There’s nothing more American than baseball and Budweiser beer. But what happens when you put the two together? You wind up with some pretty damn cool beer cans. Major League Baseball opening day takes place on Thursday, April 7th this year. Now, in celebration of the season, Budweiser unveiled its limited-edition line of MLB-themed cans. And if baseball’s your sport, then this is just the brew for you this spring.
For Outsiders looking to snag a case of Budweiser’s limited-edition MLB cans, they shouldn’t be too hard to find. According to WGN9, the new cans can be found anywhere Budweiser beer is sold. Check out the 14 different designs below.
In speaking to Budweiser and their sponsorship of the MLB, the brewery’s vice-president, Ricardo Marques, said, “This year, we wanted to leverage our long-standing partnership with MLB to raise a toast to the fans by giving them a piece of their hometown to enjoy right in the palm of their hand with our MLB designed team cans.”
NBC Chicago reports the 14 designs are inspired by MLB hometowns across the country, while WGN9 states each design saw completion by local artists, featuring key landmarks and symbols that speak to each of the teams’ flair and personality.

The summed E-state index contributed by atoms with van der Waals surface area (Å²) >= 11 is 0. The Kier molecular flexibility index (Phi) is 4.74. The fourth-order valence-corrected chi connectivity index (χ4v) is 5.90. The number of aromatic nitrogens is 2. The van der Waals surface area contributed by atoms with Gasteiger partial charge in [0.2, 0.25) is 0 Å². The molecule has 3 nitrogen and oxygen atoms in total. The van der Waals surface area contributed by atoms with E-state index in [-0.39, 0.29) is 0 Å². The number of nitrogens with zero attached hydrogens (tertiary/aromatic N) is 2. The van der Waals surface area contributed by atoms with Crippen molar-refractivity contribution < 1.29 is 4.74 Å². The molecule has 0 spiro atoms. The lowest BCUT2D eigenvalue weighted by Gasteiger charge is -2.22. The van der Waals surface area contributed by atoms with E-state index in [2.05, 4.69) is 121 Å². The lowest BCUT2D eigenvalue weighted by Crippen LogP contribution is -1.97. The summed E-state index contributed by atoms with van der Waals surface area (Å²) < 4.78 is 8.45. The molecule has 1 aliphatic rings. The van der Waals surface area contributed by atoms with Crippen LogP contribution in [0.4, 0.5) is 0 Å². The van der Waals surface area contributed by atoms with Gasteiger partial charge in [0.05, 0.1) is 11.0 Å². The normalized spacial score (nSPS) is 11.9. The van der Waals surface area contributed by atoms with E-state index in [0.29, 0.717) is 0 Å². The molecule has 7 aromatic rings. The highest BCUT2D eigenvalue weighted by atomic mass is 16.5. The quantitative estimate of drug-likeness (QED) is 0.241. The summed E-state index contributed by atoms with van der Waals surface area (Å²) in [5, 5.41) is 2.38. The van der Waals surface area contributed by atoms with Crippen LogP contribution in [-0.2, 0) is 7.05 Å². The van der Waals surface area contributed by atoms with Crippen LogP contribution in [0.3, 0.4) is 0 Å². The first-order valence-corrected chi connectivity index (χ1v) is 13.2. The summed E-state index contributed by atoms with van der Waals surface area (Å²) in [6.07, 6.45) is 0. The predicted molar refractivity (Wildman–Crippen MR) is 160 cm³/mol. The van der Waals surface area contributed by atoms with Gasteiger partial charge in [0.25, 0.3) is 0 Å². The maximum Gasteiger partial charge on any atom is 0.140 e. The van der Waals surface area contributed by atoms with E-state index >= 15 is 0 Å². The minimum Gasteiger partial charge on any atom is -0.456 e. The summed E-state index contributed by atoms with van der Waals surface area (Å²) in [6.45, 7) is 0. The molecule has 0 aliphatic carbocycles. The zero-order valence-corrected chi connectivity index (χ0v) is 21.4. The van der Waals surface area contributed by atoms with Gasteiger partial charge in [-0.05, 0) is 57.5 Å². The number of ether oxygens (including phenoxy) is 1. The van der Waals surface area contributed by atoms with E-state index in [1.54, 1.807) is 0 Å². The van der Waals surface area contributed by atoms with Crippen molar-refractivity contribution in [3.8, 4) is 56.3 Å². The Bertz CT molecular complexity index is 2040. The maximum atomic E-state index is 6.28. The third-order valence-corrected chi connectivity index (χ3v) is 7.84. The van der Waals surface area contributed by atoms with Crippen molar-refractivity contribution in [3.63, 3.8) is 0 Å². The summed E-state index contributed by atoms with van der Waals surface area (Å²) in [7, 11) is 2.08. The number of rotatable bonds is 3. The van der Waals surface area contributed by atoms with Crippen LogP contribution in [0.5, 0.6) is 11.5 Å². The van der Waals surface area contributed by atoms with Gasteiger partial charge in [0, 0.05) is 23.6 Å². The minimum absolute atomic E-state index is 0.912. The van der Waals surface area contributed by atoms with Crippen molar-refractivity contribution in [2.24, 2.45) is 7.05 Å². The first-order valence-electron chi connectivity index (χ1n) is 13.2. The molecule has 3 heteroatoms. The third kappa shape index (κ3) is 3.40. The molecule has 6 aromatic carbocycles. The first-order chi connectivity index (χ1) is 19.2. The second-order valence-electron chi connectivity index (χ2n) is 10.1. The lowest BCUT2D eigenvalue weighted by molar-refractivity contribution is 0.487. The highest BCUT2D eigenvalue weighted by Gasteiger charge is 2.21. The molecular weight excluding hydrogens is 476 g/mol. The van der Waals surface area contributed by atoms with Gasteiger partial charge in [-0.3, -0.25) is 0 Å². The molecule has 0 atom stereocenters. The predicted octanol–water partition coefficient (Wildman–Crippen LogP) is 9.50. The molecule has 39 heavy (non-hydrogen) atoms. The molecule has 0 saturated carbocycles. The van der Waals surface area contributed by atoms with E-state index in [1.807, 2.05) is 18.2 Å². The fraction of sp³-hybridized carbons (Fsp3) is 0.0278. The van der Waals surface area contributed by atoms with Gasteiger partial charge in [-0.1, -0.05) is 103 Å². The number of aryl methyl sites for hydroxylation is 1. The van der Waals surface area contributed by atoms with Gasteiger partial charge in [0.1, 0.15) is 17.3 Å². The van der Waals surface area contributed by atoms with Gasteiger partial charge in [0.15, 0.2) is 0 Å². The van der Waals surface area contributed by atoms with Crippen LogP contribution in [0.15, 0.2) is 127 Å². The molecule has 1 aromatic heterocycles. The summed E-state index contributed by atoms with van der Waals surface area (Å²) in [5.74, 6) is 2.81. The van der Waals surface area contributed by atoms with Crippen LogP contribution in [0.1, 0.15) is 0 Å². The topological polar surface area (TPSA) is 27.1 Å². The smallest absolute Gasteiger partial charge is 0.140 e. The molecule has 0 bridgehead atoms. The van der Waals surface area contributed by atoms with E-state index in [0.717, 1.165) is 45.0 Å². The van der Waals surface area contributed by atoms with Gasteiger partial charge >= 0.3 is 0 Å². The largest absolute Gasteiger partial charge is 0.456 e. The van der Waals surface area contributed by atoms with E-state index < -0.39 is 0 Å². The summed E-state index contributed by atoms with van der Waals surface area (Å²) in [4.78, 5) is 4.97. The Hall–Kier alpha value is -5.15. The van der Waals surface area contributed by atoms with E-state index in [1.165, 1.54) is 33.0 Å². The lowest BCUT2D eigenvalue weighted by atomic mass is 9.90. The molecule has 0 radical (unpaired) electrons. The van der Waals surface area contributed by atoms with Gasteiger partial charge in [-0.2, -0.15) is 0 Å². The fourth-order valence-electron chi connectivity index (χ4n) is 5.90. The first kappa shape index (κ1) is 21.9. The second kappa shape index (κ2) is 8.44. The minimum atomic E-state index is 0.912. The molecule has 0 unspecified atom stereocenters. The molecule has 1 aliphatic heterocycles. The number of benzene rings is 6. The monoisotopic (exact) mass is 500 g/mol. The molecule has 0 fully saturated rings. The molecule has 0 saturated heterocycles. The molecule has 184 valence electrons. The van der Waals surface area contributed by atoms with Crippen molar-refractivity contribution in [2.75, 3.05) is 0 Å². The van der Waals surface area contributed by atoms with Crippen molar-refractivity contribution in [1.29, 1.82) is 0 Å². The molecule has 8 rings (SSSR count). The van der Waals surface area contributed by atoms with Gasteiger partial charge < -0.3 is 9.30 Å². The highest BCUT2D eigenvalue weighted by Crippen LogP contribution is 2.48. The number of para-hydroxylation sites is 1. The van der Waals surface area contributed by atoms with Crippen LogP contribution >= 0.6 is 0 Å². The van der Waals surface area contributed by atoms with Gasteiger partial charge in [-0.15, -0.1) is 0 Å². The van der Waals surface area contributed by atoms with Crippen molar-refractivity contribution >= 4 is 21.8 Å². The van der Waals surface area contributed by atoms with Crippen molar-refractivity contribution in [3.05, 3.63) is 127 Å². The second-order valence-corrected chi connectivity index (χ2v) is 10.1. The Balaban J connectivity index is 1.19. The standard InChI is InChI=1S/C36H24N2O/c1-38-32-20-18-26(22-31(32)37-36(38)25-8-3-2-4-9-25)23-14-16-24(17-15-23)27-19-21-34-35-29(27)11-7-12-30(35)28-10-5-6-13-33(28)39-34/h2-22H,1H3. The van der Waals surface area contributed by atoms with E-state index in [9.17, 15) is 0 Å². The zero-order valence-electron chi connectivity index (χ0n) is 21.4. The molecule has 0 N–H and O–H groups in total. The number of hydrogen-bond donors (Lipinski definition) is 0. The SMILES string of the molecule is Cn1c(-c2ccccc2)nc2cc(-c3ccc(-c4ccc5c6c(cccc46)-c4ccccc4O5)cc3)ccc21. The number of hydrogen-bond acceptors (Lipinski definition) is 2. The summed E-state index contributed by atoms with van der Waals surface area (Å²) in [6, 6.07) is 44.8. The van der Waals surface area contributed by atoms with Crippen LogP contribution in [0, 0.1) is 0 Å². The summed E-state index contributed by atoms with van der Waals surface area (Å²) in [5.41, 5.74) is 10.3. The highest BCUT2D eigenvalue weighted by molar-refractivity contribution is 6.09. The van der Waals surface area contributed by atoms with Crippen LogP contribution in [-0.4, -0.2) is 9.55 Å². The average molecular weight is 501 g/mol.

Featured teams include the Arizona Diamondbacks, Chicago Cubs, Cincinnati Reds, Houston Astros, Los Angeles Dodgers, Miami Marlins, Minnesota Twins, New York Yankees, Philadelphia Phillies, San Diego Padres, St. Louis Cardinals, Tampa Bay Rays, Texas Rangers, and Washington Nationals.
Before the ‘King of Beers,’ There was the ‘King of Bottled Beer’
Draft, canned, bottled—no matter how you drink a Bud, it’ll always be known as the “king of beers.” However, despite its long reign in the U.S., the king of beers wasn’t always known as the king of beers. Instead, Budweiser beer once boasted a nickname with a few more syllables.
So what changed?
Well, when the brand was initially founded in the late 19th century, Budweiser boasted a unique kind of pasteurization technology making national distribution more conceivable than other brands around the U.S. As such, while competitors worked to process brew inside draught kegs, Budweiser, for the most part, sailed right past that practice. Instead, the brewery leaned toward mass bottling, enabling the company to sell more product nationwide.
Thus, Budweiser became known as “The King of Bottled Beer.”
However, that would only be a temporary title. By the mid-20th century, Budweiser added cans to the brand, making its original title quite inaccurate. From there, we got “The King of Beers,” still proudly stamped across the brewery’s products today.